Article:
Heritability of dispersal in a rapidly spreading invasive spider.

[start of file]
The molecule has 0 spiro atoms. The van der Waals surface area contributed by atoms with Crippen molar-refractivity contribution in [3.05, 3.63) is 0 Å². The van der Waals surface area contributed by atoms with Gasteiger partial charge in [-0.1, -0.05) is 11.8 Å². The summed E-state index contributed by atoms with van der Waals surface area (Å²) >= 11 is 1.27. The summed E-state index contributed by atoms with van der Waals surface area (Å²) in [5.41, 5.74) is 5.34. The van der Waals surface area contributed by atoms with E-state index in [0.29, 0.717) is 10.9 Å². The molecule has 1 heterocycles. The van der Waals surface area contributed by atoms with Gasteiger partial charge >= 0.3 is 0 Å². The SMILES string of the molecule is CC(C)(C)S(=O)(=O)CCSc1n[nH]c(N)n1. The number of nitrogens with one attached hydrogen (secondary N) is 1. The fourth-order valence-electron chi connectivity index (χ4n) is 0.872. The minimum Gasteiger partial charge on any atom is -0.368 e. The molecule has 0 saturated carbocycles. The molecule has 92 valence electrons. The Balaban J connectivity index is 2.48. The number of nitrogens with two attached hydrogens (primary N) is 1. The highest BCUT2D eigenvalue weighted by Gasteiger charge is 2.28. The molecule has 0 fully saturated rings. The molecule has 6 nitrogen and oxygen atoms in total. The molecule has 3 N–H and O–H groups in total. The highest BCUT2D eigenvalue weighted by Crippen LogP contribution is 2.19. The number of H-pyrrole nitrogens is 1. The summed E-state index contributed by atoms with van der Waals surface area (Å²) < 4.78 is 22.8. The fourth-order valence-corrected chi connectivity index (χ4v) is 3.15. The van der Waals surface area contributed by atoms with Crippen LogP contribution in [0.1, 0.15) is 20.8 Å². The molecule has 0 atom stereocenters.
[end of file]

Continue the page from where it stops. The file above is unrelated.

Dispersal is an inseparable feature of animal life and a major determinant of species distributions and range dynamics. However, the role of the genetic architecture of dispersal behaviour, and hence the potential for its evolution in range-expanding species, is poorly understood. Here, we aimed to determine the heritability of dispersal behaviour for an invasive dwarf spider, Mermessus trilobatus, which has undergone rapid range expansion in Europe in the last few decades. Our results showed that spider dispersal traits were repeatable for the parental generation and heritable through both dam and sire. Behaviours were similarly heritable for female and male offspring. Interestingly, offspring of highly dispersive dams and sires exhibited almost three times higher dispersal propensity than offspring of at least one low-dispersive parent. The substantially high dispersal behaviour of the offspring of strictly highly vagile dams and sires indicates its recessive inheritance in this species. Recessive inheritance could favour invasiveness by facilitating high dispersal in inbred founder populations at the invasion front and returning to nonexaggerated mobility soon after an increase in genetic diversity.